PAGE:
I Challenge You Sir!

At my last seminar I was challenged.  “Sir your stuff doesn’t work! I challenge you to a fight to the death. The winner takes over your school and your students!” No not really, but it sounds great though doesn’t it? Straight from one of those Chinese Kung Fu movies we all love!

What really happened was a very civilised discussion with a great bunch of martial artists. We had been working on a technique from pinan sandan / sono san, which includes a turn with a dropping, extended arm followed by a turn, at least in our version of this kata.


My interpretation of this move is a block and body drag around the centre of the defenders body. The block in this case is a knee hold, blocking the leg from making a step while we drag the body, resulting in the opponent losing their balance.


At the seminar we had started with the second stage of the technique development (click here to read more about the steps) which is quite static and needs a bit of cooperation from our partner to make it work. The conversation started as a few people were struggling with the technique due to a resisting opponent.


This gave me a chance to elaborate more about the steps of technique development. It is natural that techniques don’t work at this stage as our partner knows our intention, technique and timing. Without the element of surprise both trainees can prepare for what’s coming and easily block the action.


Then we moved on to the next stage where we added a little pressure testing, starting the technique from pummelling, where only one person performs the technique and the other tries to stop it. We soon all noticed that just by taking the known timing away from the equation it is very hard to block or counter the technique, even when we know what’s coming.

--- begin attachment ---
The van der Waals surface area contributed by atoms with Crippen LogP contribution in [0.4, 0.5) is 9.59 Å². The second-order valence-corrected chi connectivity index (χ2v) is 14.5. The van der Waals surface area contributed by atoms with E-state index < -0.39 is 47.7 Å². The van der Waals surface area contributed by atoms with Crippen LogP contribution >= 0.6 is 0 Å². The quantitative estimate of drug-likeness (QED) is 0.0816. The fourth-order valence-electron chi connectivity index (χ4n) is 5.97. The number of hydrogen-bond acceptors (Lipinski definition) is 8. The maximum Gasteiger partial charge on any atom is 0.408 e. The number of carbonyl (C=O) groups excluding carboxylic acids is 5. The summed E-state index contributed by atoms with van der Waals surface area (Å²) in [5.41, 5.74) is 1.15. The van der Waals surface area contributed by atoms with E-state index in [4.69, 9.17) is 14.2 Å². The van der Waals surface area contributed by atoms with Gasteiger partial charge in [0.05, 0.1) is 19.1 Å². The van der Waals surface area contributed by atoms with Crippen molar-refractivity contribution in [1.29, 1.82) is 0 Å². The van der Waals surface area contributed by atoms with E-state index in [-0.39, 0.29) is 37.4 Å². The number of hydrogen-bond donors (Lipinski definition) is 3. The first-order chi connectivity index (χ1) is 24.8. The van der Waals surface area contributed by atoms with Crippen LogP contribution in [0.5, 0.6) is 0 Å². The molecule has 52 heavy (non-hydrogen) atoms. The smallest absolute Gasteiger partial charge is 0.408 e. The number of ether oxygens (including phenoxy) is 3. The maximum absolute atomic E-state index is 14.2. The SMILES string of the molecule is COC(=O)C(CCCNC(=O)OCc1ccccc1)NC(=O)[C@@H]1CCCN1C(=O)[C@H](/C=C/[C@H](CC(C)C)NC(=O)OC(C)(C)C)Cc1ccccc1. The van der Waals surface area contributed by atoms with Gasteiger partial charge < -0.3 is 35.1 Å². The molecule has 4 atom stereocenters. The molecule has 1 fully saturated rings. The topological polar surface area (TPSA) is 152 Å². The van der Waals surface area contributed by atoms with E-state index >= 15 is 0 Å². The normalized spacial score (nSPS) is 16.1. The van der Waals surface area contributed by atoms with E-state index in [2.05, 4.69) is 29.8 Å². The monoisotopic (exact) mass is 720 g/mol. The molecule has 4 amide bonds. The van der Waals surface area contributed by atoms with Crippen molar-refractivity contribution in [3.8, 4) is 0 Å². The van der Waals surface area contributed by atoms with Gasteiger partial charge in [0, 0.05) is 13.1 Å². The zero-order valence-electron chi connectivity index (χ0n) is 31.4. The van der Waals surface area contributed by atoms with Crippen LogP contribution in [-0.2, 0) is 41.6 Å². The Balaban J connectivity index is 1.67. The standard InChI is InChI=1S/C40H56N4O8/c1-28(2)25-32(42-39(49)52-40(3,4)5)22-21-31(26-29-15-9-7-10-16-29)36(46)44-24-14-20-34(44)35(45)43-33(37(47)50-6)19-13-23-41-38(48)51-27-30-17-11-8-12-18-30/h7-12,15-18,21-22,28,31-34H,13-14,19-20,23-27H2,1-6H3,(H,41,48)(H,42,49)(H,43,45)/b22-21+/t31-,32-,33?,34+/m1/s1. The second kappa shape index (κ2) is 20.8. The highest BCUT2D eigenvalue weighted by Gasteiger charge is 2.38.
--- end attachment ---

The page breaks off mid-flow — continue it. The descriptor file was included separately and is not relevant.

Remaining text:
This challenge showed us the importance of pressure testing all of our techniques from both perspectives (the attacker and the defender). In particular it’s important to consider when a partner is cooperating and when they are not. Pressure testing verification gives us an idea of changing conditions and “real” techniques as not all techniques will work under all circumstances.


It was a great seminar with wonderful people in support of the  Combat Stress Charity.

If you enjoyed this Article “I Challenge You Sir” and are interested in reading my book about mental health and Karate please check it out on Amazon:


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Les Bubka is a dedicated practitioner of the way of the empty hand and has been for over twenty years.He is the founder of LB Posture Training, which incorporates the art of karate with his personal training qualifications in order to help people.
Les has experience in running projects in association with mental health charities and other institutions, introducing Karate as a tool to help build confidence, self-esteem and physical activity to disadvantaged members of community.
Les runs an inclusive club in guildford (UK) where everyone is welcome.



Categories: Events, general, How to, kata

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4 replies »

  1. I’ve found a somewhat similar approach to this portion of Heian Sandan. However, coming from a Shotokan style, I don’t drop down and block the knee, but instead shot my nukite across my uke’s chest and with the turn takes him down.
    I wholehearted agree that we should remember to not only pressure test our techniques, but also remember the context of the situation we are using it in. 🙂

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